Friday, February 25, 2011
I could watch this over and over and over and over and over. And I do.
There's something about that song with those images. Compare that to this. Boys in eyeliner, in love with themselves. ("Dude, let's do a whole video that's like a horror, "The Shining" thing, but you'll be, like, fighting yourself, dude!") That's what I love about Pinback - they're a band without an ego. They're after something diffuse and vague that fits into any emotional landscape.
The only problem with being interviewed about my book is that I start to think that random people have some investment in what I think about the world. As a writer, there's something a little fucked about thinking that way. If you can't make things interesting without bringing your stupid Official Opinion or This Is Coming From Me, So You Should Care bullshit into it, then as far as I'm concerned, don't fucking write it down. Convince me of something, but not just because your thumb is pointing up. I don't give a fuck about your thumb.
I'm not just talking about criticism, of course. I really enjoy reading about people, what they had for breakfast, their "process," writing-wise, what they thought of this or that product/movie/TV episode. BUT, there is a point where you wade through a few dozen opinions, testimonials, blog entries, reviews, and then you think: what is the value of this writing when you strip it of its context? So many of us online start with a spirit of sharing and connection, then wind up down some lonely solipsistic corridor. One sad day, we catch our own reflection in the side of a building and... we've got on dark black eyeliner and a tux! When we speak, it comes out as the crooning of a growly Goo Goo Dolls-alike dim bulb, imagining a sea of swooning tweens in his tiny little pea brain!
I don't want to move forward thinking that somehow I'm inherently interesting just because someone was assigned the task of talking to me on the phone for an hour (to quote Galaxy Quest, "Those poooor people!"). I think that, as a writer, you prove that you have shit to say, on the page, day after day. You're only as good as your last few pages, no matter how happy you are with what you wrote 150 pages ago. The second you start thinking that anything you write is worthwhile because you're you -- well, fuck that.
On the other hand, I'm not sure I know a good writer who thinks that way. Good writers tend to think "Everything I write is worthless because I am who I am." With nothing to prove, there's nothing to write. Even if you're capturing the emotions of some fictional character on the page, you're still trying to prove something - trying to prove that you can fucking do it, you can you can you can. (See also: Lucan, the boy raised by wolves, who was told "You can learn to speak! You can!" and he responded "Lucan! Lucan!" and so that became his name. The moral of our story? Watch out what you say when you finally decide to talk, wolf boys.)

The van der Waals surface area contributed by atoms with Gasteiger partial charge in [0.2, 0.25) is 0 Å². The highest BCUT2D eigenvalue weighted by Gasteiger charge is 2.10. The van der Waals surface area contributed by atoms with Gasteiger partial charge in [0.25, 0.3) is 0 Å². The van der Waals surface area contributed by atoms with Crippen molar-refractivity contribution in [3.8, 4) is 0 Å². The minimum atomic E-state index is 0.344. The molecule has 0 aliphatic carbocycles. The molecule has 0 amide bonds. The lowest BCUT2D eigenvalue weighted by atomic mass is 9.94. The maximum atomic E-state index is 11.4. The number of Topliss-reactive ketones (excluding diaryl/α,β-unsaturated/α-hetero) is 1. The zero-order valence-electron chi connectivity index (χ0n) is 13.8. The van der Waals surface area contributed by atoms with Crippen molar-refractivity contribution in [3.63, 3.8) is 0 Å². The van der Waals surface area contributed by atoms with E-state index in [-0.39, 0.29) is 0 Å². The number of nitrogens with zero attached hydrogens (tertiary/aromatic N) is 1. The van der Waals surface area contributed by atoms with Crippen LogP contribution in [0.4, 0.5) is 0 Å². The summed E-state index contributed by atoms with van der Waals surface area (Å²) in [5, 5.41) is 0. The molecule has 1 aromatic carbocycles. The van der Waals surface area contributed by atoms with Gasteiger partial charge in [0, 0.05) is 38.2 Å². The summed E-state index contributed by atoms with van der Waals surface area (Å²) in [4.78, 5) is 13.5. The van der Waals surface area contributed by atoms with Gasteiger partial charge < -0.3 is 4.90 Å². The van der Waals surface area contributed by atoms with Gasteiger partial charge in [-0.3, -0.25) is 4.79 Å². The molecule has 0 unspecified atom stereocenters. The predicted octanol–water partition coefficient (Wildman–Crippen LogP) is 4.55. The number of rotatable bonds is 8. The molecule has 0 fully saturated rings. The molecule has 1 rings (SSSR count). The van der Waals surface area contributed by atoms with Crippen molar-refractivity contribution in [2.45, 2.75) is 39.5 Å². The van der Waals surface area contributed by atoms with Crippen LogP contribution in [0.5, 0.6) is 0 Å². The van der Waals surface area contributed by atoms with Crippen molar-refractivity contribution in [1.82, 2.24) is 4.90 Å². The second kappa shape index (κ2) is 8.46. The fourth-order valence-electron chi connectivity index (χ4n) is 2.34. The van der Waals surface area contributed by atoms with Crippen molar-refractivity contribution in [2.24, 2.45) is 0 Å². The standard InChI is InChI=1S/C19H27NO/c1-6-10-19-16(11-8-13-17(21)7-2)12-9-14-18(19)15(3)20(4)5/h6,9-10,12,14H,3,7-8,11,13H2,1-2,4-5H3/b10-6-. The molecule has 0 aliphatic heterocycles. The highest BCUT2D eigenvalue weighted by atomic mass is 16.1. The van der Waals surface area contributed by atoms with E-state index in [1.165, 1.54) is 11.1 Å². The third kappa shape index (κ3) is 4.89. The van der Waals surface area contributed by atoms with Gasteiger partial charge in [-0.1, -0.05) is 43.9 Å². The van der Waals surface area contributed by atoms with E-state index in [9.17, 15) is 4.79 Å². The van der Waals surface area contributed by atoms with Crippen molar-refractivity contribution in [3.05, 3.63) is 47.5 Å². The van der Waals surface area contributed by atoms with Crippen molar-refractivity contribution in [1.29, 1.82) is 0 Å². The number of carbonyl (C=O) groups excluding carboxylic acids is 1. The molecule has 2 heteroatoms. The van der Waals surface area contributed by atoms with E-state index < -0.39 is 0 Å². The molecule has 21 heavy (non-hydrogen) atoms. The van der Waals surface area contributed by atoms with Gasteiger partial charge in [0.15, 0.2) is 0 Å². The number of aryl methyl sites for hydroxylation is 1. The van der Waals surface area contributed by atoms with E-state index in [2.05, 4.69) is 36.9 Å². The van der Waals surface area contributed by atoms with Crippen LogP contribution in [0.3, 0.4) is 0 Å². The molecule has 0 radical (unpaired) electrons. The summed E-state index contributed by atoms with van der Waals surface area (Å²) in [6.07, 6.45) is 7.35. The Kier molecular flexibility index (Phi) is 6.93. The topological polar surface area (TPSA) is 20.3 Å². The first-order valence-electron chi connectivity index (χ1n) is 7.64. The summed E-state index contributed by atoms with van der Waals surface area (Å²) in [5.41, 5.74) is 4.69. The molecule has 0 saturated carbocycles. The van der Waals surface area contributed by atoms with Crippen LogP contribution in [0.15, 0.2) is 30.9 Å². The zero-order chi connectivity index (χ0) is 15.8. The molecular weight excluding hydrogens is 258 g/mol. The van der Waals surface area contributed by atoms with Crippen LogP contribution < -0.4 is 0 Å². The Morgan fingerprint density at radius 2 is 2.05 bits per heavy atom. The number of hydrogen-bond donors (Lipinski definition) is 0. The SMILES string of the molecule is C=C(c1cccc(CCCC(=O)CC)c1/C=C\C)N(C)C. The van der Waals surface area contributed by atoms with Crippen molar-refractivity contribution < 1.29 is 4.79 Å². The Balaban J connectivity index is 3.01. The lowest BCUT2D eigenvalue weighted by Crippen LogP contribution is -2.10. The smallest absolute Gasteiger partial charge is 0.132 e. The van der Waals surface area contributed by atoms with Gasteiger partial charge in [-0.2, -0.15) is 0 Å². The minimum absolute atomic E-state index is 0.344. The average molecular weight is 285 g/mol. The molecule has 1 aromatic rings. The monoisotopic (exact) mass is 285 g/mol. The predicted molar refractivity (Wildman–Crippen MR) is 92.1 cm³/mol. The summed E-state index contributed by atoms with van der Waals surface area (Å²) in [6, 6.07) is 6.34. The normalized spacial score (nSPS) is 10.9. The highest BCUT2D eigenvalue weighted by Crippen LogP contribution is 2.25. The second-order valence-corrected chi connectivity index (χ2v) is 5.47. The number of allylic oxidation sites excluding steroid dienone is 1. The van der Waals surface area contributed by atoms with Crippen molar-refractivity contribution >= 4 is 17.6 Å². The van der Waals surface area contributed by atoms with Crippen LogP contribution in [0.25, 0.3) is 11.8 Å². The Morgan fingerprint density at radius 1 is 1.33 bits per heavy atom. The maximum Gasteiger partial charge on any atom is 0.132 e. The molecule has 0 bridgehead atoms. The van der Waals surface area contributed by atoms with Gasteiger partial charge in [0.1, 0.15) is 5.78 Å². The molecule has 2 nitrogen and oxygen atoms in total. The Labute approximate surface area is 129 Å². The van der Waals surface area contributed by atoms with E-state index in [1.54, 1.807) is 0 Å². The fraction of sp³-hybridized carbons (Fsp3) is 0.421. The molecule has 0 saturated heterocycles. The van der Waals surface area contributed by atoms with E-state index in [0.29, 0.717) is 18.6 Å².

Yes, obviously I believe my bullshit is worthwhile or I wouldn't bring Lucan into this. It's a balance. You have to have a little flair and swagger, just enough to keep things interesting, right? But you also have to assume that no one gives a fuck about you. Because if you think people give a fuck, well, that's the very definition of a blowhard. Or worse yet, a PUNDIT! Nothing will make you more boring than cultivating that level of attachment to your own bloated ego.
And listen, people want you to be a pundit, far more than they want you to be a writer. They've got a lot of hours of radio and TV time to fill out there. They need opinions, and they need them now! Personally, I'd rather go on the radio and honk horns and make fart sounds and cue up Nixon soundbytes.
Actually, does someone want to hire me to do that?
Monday, February 21, 2011
HOUSE OF DIAMONDS
"A human being is a part of a whole, called by us 'universe', a part limited in time and space. He experiences himself, his thoughts and feelings as something separated from the rest... a kind of optical delusion of his consciousness. This delusion is a kind of prison for us, restricting us to our personal desires and to affection for a few persons nearest to us. Our task must be to free ourselves from this prison by widening our circle of compassion to embrace all living creatures and the whole of nature in its beauty." -- Albert Einstein
Tuesday, February 01, 2011
YOU NEVER SHUT UP
Thoughtful discussion and debate on the memoir developing on Betsy Lerner's website, with lots of recommendations of good first-person essays/memoirs/books. I point out there that NY Times culture section has produced some really entertaining pieces lately (go read Dwight Garner's piece on the 4-Hour Work Week's author if you haven't already) and this memoir-bashing exercise at least has some flair to it.